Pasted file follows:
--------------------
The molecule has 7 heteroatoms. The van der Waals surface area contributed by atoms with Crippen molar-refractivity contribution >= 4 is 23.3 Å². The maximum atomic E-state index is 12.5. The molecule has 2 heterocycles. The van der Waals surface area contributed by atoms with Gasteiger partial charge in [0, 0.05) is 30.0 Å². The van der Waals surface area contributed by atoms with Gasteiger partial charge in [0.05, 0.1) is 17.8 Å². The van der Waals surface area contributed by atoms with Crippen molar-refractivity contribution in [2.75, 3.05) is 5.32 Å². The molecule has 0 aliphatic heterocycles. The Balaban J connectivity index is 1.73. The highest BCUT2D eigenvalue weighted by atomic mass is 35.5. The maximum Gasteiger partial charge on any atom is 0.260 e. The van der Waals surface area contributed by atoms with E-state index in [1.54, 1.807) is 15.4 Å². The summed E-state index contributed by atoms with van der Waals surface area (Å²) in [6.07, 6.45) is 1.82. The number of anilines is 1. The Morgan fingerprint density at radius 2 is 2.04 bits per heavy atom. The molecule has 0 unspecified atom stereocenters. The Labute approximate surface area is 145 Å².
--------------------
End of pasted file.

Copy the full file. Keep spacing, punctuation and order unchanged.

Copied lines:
The molecule has 7 heteroatoms. The van der Waals surface area contributed by atoms with Crippen molar-refractivity contribution >= 4 is 23.3 Å². The maximum atomic E-state index is 12.5. The molecule has 2 heterocycles. The van der Waals surface area contributed by atoms with Gasteiger partial charge in [0, 0.05) is 30.0 Å². The van der Waals surface area contributed by atoms with Gasteiger partial charge in [0.05, 0.1) is 17.8 Å². The van der Waals surface area contributed by atoms with Crippen molar-refractivity contribution in [2.75, 3.05) is 5.32 Å². The molecule has 0 aliphatic heterocycles. The Balaban J connectivity index is 1.73. The highest BCUT2D eigenvalue weighted by atomic mass is 35.5. The maximum Gasteiger partial charge on any atom is 0.260 e. The van der Waals surface area contributed by atoms with E-state index in [1.54, 1.807) is 15.4 Å². The summed E-state index contributed by atoms with van der Waals surface area (Å²) in [6.07, 6.45) is 1.82. The number of anilines is 1. The Morgan fingerprint density at radius 2 is 2.04 bits per heavy atom. The molecule has 0 unspecified atom stereocenters. The Labute approximate surface area is 145 Å².